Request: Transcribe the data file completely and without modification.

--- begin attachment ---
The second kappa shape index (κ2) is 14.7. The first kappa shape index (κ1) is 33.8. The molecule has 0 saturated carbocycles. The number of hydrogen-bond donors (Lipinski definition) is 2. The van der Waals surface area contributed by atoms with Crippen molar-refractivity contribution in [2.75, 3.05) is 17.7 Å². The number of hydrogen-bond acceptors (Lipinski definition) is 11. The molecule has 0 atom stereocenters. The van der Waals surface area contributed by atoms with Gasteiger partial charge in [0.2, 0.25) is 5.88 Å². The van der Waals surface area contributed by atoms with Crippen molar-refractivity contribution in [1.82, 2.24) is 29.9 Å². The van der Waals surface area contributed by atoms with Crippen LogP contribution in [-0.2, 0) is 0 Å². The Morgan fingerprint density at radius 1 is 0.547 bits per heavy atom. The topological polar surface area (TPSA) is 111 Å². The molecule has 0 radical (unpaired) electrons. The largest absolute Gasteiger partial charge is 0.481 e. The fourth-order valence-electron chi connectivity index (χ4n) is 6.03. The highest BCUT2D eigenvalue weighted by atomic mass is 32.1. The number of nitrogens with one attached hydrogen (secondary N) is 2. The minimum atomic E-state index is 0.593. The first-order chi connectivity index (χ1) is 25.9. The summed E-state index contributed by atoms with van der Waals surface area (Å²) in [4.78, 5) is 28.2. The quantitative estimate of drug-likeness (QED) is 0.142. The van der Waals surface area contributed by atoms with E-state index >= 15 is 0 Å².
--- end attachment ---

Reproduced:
The second kappa shape index (κ2) is 14.7. The first kappa shape index (κ1) is 33.8. The molecule has 0 saturated carbocycles. The number of hydrogen-bond donors (Lipinski definition) is 2. The van der Waals surface area contributed by atoms with Crippen molar-refractivity contribution in [2.75, 3.05) is 17.7 Å². The number of hydrogen-bond acceptors (Lipinski definition) is 11. The molecule has 0 atom stereocenters. The van der Waals surface area contributed by atoms with Gasteiger partial charge in [0.2, 0.25) is 5.88 Å². The van der Waals surface area contributed by atoms with Crippen molar-refractivity contribution in [1.82, 2.24) is 29.9 Å². The van der Waals surface area contributed by atoms with Crippen LogP contribution in [-0.2, 0) is 0 Å². The Morgan fingerprint density at radius 1 is 0.547 bits per heavy atom. The topological polar surface area (TPSA) is 111 Å². The molecule has 0 radical (unpaired) electrons. The largest absolute Gasteiger partial charge is 0.481 e. The fourth-order valence-electron chi connectivity index (χ4n) is 6.03. The highest BCUT2D eigenvalue weighted by atomic mass is 32.1. The number of nitrogens with one attached hydrogen (secondary N) is 2. The minimum atomic E-state index is 0.593. The first-order chi connectivity index (χ1) is 25.9. The summed E-state index contributed by atoms with van der Waals surface area (Å²) in [4.78, 5) is 28.2. The quantitative estimate of drug-likeness (QED) is 0.142. The van der Waals surface area contributed by atoms with E-state index >= 15 is 0 Å².